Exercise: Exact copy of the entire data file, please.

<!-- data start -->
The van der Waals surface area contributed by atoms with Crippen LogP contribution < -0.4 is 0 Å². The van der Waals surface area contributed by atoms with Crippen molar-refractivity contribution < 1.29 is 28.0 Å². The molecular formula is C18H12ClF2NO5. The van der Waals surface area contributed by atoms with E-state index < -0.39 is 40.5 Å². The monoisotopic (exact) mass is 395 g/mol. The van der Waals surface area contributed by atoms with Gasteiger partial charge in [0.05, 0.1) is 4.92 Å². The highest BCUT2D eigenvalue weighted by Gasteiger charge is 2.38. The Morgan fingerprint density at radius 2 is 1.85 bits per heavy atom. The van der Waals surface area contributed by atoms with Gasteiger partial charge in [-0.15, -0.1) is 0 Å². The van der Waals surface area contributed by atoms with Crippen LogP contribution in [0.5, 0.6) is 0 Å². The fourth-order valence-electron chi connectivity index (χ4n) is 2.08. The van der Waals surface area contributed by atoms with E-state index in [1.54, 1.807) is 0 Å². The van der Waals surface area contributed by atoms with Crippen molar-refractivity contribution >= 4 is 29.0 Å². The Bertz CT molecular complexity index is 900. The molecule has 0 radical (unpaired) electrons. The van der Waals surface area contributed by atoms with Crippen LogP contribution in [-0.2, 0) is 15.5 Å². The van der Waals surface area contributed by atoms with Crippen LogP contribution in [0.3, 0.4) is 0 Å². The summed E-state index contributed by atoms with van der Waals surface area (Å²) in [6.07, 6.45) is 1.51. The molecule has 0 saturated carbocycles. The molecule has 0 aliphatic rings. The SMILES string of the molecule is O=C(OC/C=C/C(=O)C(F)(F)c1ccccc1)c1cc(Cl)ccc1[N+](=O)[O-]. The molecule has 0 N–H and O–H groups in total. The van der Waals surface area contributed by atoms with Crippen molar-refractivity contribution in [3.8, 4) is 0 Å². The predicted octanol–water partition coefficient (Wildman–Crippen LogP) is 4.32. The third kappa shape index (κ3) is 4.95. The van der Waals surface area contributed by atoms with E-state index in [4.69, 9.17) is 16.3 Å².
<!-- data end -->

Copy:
The van der Waals surface area contributed by atoms with Crippen LogP contribution < -0.4 is 0 Å². The van der Waals surface area contributed by atoms with Crippen molar-refractivity contribution < 1.29 is 28.0 Å². The molecular formula is C18H12ClF2NO5. The van der Waals surface area contributed by atoms with E-state index < -0.39 is 40.5 Å². The monoisotopic (exact) mass is 395 g/mol. The van der Waals surface area contributed by atoms with Gasteiger partial charge in [0.05, 0.1) is 4.92 Å². The highest BCUT2D eigenvalue weighted by Gasteiger charge is 2.38. The Morgan fingerprint density at radius 2 is 1.85 bits per heavy atom. The van der Waals surface area contributed by atoms with Gasteiger partial charge in [-0.15, -0.1) is 0 Å². The van der Waals surface area contributed by atoms with Crippen LogP contribution in [0.5, 0.6) is 0 Å². The fourth-order valence-electron chi connectivity index (χ4n) is 2.08. The van der Waals surface area contributed by atoms with E-state index in [1.54, 1.807) is 0 Å². The van der Waals surface area contributed by atoms with Crippen molar-refractivity contribution >= 4 is 29.0 Å². The Bertz CT molecular complexity index is 900. The molecule has 0 radical (unpaired) electrons. The van der Waals surface area contributed by atoms with Crippen LogP contribution in [-0.2, 0) is 15.5 Å². The van der Waals surface area contributed by atoms with Crippen LogP contribution in [0.3, 0.4) is 0 Å². The summed E-state index contributed by atoms with van der Waals surface area (Å²) in [6.07, 6.45) is 1.51. The molecule has 0 saturated carbocycles. The molecule has 0 aliphatic rings. The SMILES string of the molecule is O=C(OC/C=C/C(=O)C(F)(F)c1ccccc1)c1cc(Cl)ccc1[N+](=O)[O-]. The molecule has 0 N–H and O–H groups in total. The van der Waals surface area contributed by atoms with Crippen molar-refractivity contribution in [3.8, 4) is 0 Å². The predicted octanol–water partition coefficient (Wildman–Crippen LogP) is 4.32. The third kappa shape index (κ3) is 4.95. The van der Waals surface area contributed by atoms with E-state index in [4.69, 9.17) is 16.3 Å².